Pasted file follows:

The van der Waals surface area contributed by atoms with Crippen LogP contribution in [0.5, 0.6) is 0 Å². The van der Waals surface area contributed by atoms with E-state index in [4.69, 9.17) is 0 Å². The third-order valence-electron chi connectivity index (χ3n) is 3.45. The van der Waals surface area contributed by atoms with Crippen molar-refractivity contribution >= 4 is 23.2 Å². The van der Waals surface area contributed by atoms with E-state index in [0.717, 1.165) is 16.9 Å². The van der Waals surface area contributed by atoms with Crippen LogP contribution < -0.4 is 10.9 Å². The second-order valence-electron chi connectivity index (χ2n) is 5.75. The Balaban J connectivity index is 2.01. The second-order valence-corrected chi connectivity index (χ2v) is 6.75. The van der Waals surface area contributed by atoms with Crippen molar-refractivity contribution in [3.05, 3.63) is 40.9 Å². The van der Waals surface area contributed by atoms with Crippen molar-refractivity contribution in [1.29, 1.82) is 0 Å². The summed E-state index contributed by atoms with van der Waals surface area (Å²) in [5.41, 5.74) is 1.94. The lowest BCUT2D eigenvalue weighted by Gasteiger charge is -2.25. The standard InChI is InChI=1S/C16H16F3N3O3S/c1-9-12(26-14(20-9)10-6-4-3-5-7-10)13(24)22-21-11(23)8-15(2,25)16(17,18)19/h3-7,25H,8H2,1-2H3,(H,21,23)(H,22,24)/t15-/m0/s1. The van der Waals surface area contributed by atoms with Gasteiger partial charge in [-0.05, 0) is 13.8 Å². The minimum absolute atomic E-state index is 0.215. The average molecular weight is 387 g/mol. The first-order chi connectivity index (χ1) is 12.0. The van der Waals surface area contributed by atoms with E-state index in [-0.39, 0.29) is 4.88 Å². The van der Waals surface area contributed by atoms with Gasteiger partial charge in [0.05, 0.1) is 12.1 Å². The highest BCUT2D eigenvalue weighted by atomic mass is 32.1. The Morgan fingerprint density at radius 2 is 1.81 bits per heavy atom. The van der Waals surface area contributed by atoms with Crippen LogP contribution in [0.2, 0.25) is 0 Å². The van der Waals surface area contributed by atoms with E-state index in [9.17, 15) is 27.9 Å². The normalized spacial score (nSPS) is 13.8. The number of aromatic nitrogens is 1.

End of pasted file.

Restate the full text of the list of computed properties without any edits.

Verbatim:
The van der Waals surface area contributed by atoms with Crippen LogP contribution in [0.5, 0.6) is 0 Å². The van der Waals surface area contributed by atoms with E-state index in [4.69, 9.17) is 0 Å². The third-order valence-electron chi connectivity index (χ3n) is 3.45. The van der Waals surface area contributed by atoms with Crippen molar-refractivity contribution >= 4 is 23.2 Å². The van der Waals surface area contributed by atoms with E-state index in [0.717, 1.165) is 16.9 Å². The van der Waals surface area contributed by atoms with Crippen LogP contribution < -0.4 is 10.9 Å². The second-order valence-electron chi connectivity index (χ2n) is 5.75. The Balaban J connectivity index is 2.01. The second-order valence-corrected chi connectivity index (χ2v) is 6.75. The van der Waals surface area contributed by atoms with Crippen molar-refractivity contribution in [3.05, 3.63) is 40.9 Å². The van der Waals surface area contributed by atoms with Crippen molar-refractivity contribution in [1.29, 1.82) is 0 Å². The summed E-state index contributed by atoms with van der Waals surface area (Å²) in [5.41, 5.74) is 1.94. The lowest BCUT2D eigenvalue weighted by Gasteiger charge is -2.25. The standard InChI is InChI=1S/C16H16F3N3O3S/c1-9-12(26-14(20-9)10-6-4-3-5-7-10)13(24)22-21-11(23)8-15(2,25)16(17,18)19/h3-7,25H,8H2,1-2H3,(H,21,23)(H,22,24)/t15-/m0/s1. The van der Waals surface area contributed by atoms with Gasteiger partial charge in [-0.05, 0) is 13.8 Å². The minimum absolute atomic E-state index is 0.215. The average molecular weight is 387 g/mol. The first-order chi connectivity index (χ1) is 12.0. The van der Waals surface area contributed by atoms with E-state index in [-0.39, 0.29) is 4.88 Å². The van der Waals surface area contributed by atoms with Gasteiger partial charge in [0.05, 0.1) is 12.1 Å². The highest BCUT2D eigenvalue weighted by atomic mass is 32.1. The Morgan fingerprint density at radius 2 is 1.81 bits per heavy atom. The van der Waals surface area contributed by atoms with Crippen LogP contribution in [0.2, 0.25) is 0 Å². The van der Waals surface area contributed by atoms with E-state index in [9.17, 15) is 27.9 Å². The normalized spacial score (nSPS) is 13.8. The number of aromatic nitrogens is 1.